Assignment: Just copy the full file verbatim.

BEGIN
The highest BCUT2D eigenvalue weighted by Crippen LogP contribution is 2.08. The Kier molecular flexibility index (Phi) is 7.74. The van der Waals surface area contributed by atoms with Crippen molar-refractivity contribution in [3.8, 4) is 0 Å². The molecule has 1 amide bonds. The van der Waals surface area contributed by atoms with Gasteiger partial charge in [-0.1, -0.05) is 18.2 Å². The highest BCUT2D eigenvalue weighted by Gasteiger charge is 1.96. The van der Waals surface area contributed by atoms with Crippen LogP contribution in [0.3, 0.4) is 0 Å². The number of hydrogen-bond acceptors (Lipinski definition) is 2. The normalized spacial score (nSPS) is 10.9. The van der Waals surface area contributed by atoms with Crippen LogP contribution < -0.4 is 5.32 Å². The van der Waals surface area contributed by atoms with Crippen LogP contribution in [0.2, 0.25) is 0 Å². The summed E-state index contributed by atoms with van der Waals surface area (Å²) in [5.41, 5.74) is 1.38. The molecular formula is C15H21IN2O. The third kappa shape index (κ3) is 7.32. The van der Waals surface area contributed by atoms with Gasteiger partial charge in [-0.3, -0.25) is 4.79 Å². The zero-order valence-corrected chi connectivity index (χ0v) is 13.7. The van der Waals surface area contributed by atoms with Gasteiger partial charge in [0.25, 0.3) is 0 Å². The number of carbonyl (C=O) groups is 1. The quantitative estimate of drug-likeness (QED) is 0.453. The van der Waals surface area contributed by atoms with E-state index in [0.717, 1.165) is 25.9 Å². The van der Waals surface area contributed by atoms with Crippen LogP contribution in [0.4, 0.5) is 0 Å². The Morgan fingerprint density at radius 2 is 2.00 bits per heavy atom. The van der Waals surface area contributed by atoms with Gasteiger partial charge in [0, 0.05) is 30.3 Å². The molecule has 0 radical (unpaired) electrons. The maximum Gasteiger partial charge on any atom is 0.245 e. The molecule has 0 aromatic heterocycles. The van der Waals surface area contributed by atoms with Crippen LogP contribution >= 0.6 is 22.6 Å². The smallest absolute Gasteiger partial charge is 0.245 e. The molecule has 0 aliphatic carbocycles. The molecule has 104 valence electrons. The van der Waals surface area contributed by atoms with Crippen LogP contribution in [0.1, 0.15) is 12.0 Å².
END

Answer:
The highest BCUT2D eigenvalue weighted by Crippen LogP contribution is 2.08. The Kier molecular flexibility index (Phi) is 7.74. The van der Waals surface area contributed by atoms with Crippen molar-refractivity contribution in [3.8, 4) is 0 Å². The molecule has 1 amide bonds. The van der Waals surface area contributed by atoms with Gasteiger partial charge in [-0.1, -0.05) is 18.2 Å². The highest BCUT2D eigenvalue weighted by Gasteiger charge is 1.96. The van der Waals surface area contributed by atoms with Crippen LogP contribution in [0.3, 0.4) is 0 Å². The number of hydrogen-bond acceptors (Lipinski definition) is 2. The normalized spacial score (nSPS) is 10.9. The van der Waals surface area contributed by atoms with Crippen LogP contribution < -0.4 is 5.32 Å². The van der Waals surface area contributed by atoms with Crippen LogP contribution in [0.2, 0.25) is 0 Å². The summed E-state index contributed by atoms with van der Waals surface area (Å²) in [5.41, 5.74) is 1.38. The molecular formula is C15H21IN2O. The third kappa shape index (κ3) is 7.32. The van der Waals surface area contributed by atoms with Gasteiger partial charge in [-0.3, -0.25) is 4.79 Å². The zero-order valence-corrected chi connectivity index (χ0v) is 13.7. The van der Waals surface area contributed by atoms with Gasteiger partial charge in [0.25, 0.3) is 0 Å². The number of carbonyl (C=O) groups is 1. The quantitative estimate of drug-likeness (QED) is 0.453. The van der Waals surface area contributed by atoms with E-state index in [0.717, 1.165) is 25.9 Å². The van der Waals surface area contributed by atoms with Crippen LogP contribution in [0.4, 0.5) is 0 Å². The Morgan fingerprint density at radius 2 is 2.00 bits per heavy atom. The van der Waals surface area contributed by atoms with Gasteiger partial charge in [0, 0.05) is 30.3 Å². The molecule has 0 radical (unpaired) electrons. The maximum Gasteiger partial charge on any atom is 0.245 e. The molecule has 0 aromatic heterocycles. The van der Waals surface area contributed by atoms with Crippen LogP contribution >= 0.6 is 22.6 Å². The smallest absolute Gasteiger partial charge is 0.245 e. The molecule has 0 aliphatic carbocycles. The molecule has 104 valence electrons. The van der Waals surface area contributed by atoms with Crippen LogP contribution in [0.1, 0.15) is 12.0 Å².